Cassie Parkin Honoured with Prestigious Fellowship from International Centre on Nonviolent Conflict
Cassie Parkin, who has taught English and Humanities at Linden for the past three years, has been selected from a global pool of applicants to receive a fellowship from the International Centre on Nonviolent Conflict (ICNC), which will allow her to develop and teach a curriculum on civil resistance and nonviolent action. Students in Cassie’s classes will benefit from this enrichment during the current school year!
Studying civil resistance movements and nonviolent action as an applied science and creative engagement can have numerous benefits for students, including:
- Understanding new ways of engagement in making social, political, and economic change in their communities. This can lead to heightened engagement and a sense of empowerment.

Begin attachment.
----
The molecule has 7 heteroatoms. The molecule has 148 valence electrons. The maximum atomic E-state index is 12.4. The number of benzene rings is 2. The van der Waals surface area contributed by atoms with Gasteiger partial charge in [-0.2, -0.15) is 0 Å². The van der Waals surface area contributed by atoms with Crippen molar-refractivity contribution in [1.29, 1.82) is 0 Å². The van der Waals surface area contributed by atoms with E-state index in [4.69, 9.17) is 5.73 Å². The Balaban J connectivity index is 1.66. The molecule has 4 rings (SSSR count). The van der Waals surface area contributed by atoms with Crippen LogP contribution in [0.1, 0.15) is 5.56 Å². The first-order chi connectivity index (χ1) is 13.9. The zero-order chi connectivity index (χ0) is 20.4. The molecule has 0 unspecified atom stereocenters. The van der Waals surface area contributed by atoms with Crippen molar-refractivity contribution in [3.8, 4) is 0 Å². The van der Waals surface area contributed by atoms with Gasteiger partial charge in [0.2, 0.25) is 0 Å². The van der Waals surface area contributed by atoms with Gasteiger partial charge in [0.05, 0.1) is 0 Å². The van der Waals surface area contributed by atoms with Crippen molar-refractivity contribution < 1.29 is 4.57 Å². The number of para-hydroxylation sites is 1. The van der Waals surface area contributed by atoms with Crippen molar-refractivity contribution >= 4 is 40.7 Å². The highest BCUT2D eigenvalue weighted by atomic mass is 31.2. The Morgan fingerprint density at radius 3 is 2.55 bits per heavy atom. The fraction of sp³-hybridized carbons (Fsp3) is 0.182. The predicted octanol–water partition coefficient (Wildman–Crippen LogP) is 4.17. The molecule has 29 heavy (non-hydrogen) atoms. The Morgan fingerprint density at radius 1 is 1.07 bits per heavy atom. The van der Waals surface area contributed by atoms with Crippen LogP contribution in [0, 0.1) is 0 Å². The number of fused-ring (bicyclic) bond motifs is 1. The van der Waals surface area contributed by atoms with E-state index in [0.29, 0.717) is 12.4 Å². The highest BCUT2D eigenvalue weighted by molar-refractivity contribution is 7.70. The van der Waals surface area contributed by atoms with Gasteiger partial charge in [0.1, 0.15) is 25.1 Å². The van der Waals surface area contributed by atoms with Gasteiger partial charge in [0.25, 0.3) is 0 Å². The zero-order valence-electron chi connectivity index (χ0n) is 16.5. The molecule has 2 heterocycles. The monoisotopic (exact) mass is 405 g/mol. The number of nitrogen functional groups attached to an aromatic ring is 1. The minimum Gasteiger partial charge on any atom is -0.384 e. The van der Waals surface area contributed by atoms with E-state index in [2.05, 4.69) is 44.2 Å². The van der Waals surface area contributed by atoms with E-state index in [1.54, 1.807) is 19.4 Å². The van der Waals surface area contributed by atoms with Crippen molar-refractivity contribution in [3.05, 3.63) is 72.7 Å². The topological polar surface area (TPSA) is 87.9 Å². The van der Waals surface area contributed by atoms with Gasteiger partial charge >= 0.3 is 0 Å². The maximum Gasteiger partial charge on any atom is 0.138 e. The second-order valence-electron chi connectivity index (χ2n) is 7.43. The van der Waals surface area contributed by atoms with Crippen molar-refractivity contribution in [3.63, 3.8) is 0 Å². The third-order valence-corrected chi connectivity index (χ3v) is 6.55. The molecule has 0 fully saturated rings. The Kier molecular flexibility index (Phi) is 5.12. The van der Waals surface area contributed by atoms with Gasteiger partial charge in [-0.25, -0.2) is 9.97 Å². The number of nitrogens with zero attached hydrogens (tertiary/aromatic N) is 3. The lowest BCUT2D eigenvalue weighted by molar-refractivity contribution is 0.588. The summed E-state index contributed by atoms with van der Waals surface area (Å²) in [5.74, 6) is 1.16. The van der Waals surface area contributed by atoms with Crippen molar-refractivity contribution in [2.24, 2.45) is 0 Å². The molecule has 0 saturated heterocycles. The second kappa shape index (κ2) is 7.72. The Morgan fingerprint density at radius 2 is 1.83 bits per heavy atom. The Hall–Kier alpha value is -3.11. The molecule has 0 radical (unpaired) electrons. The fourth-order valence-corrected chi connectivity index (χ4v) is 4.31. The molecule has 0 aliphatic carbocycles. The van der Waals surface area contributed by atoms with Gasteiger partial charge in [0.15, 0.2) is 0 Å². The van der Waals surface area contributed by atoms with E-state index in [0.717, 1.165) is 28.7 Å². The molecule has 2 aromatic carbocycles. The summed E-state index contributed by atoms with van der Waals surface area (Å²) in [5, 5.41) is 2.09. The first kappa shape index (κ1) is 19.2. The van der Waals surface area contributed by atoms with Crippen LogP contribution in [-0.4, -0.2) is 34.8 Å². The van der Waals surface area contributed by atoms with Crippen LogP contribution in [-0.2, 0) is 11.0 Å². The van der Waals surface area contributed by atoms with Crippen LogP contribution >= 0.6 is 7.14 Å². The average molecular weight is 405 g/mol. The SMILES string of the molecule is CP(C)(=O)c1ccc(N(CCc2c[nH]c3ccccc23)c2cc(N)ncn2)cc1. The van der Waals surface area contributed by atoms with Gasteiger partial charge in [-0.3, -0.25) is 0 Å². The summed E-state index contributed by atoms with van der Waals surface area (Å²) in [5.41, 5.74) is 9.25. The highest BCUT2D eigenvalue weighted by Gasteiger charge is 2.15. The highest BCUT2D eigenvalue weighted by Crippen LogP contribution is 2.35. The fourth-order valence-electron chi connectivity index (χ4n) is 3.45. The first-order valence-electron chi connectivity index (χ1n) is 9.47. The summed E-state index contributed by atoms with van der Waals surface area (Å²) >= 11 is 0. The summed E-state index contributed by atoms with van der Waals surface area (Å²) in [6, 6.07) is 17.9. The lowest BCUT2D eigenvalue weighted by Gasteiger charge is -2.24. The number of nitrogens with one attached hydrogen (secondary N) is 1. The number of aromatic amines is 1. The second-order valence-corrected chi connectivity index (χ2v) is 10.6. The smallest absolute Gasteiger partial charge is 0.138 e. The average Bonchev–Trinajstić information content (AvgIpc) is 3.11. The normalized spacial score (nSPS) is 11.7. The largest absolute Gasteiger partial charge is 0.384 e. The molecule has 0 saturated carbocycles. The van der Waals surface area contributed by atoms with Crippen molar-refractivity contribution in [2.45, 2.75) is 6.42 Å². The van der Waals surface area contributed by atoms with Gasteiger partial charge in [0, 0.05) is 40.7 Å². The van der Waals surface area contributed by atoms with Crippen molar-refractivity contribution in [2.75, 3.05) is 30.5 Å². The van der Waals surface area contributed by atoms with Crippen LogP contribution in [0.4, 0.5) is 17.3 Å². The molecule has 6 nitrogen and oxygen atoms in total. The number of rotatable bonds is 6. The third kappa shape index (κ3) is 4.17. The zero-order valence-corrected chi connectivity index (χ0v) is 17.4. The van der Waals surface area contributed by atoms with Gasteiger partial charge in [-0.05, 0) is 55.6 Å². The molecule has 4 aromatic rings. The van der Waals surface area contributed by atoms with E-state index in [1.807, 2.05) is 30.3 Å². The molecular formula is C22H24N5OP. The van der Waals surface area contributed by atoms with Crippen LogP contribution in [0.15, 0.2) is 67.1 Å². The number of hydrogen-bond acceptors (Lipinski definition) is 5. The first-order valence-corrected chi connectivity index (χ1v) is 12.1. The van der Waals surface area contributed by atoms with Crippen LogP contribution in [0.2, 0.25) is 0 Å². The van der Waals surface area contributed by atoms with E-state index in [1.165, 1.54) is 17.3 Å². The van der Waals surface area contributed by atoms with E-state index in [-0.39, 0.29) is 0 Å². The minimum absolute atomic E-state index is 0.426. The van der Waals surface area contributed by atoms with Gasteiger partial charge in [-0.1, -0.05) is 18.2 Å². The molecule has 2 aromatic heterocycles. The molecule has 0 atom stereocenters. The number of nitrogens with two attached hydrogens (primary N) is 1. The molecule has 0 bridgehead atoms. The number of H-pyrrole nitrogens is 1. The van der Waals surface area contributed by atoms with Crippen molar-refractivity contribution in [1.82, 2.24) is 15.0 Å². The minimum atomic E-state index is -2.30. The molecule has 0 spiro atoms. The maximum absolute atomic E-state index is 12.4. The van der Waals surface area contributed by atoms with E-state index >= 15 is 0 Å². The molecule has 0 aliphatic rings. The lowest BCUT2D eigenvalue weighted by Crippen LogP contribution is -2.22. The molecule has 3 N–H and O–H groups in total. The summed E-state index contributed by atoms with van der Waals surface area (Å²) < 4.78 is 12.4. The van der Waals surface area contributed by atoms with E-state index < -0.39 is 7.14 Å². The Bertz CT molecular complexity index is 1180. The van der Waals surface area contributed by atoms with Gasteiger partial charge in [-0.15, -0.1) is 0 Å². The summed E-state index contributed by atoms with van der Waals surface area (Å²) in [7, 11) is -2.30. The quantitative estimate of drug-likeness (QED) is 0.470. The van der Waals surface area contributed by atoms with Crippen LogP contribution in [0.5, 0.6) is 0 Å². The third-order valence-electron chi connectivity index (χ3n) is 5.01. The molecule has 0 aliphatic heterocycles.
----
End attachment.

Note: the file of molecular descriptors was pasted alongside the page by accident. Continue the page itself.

- Preparing students for university-level study. There is a profusion of scholarly literature, and a growing number of courses on civil resistance offered at various universities in the areas of conflict, peace and security studies, political science, international relations, history, and sociology.
- Offering students general knowledge and skills that are relevant to future advanced studies in social sciences.
- For students interested in careers in foreign policy, government, community organizing, journalism, advocacy, or civil society organizations, learning about civil resistance movements and nonviolent action can be a career-oriented learning opportunity.
We look forward to sharing more details as this exciting project comes to life.